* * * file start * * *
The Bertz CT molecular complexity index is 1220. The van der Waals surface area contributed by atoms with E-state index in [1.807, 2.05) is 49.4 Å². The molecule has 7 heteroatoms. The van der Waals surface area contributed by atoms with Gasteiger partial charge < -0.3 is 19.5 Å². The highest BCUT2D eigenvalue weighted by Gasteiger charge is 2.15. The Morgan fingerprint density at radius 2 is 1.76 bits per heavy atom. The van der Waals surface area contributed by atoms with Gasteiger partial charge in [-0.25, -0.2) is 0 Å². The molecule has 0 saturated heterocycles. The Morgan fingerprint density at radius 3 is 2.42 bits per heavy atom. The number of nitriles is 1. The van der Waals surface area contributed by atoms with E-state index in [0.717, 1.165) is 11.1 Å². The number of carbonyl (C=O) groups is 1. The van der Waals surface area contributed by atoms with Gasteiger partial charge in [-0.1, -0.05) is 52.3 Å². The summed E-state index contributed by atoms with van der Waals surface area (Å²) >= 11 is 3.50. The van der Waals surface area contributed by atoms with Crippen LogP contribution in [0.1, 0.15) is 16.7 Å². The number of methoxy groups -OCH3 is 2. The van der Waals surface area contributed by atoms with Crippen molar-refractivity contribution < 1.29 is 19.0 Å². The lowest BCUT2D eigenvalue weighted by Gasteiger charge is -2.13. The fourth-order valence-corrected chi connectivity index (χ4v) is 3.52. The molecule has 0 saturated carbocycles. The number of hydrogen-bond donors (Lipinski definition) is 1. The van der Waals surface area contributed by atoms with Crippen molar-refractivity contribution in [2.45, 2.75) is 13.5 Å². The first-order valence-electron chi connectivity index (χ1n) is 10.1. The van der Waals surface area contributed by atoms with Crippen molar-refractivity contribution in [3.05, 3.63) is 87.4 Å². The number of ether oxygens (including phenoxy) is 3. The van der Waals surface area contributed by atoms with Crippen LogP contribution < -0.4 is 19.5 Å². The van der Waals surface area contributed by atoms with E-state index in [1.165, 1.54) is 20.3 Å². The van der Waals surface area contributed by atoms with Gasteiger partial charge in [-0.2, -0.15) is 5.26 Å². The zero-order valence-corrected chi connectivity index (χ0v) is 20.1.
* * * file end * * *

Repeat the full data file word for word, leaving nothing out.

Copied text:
The Bertz CT molecular complexity index is 1220. The van der Waals surface area contributed by atoms with E-state index in [1.807, 2.05) is 49.4 Å². The molecule has 7 heteroatoms. The van der Waals surface area contributed by atoms with Gasteiger partial charge < -0.3 is 19.5 Å². The highest BCUT2D eigenvalue weighted by Gasteiger charge is 2.15. The Morgan fingerprint density at radius 2 is 1.76 bits per heavy atom. The van der Waals surface area contributed by atoms with Gasteiger partial charge in [-0.25, -0.2) is 0 Å². The molecule has 0 saturated heterocycles. The Morgan fingerprint density at radius 3 is 2.42 bits per heavy atom. The number of nitriles is 1. The van der Waals surface area contributed by atoms with E-state index in [0.717, 1.165) is 11.1 Å². The number of carbonyl (C=O) groups is 1. The van der Waals surface area contributed by atoms with Gasteiger partial charge in [-0.1, -0.05) is 52.3 Å². The summed E-state index contributed by atoms with van der Waals surface area (Å²) >= 11 is 3.50. The van der Waals surface area contributed by atoms with Crippen LogP contribution in [0.1, 0.15) is 16.7 Å². The number of methoxy groups -OCH3 is 2. The van der Waals surface area contributed by atoms with Crippen molar-refractivity contribution < 1.29 is 19.0 Å². The lowest BCUT2D eigenvalue weighted by Gasteiger charge is -2.13. The fourth-order valence-corrected chi connectivity index (χ4v) is 3.52. The molecule has 0 saturated carbocycles. The number of hydrogen-bond donors (Lipinski definition) is 1. The van der Waals surface area contributed by atoms with Crippen molar-refractivity contribution in [2.45, 2.75) is 13.5 Å². The first-order valence-electron chi connectivity index (χ1n) is 10.1. The van der Waals surface area contributed by atoms with Crippen molar-refractivity contribution in [3.05, 3.63) is 87.4 Å². The number of ether oxygens (including phenoxy) is 3. The van der Waals surface area contributed by atoms with Crippen LogP contribution < -0.4 is 19.5 Å². The van der Waals surface area contributed by atoms with E-state index in [1.165, 1.54) is 20.3 Å². The van der Waals surface area contributed by atoms with Gasteiger partial charge in [-0.2, -0.15) is 5.26 Å². The zero-order valence-corrected chi connectivity index (χ0v) is 20.1.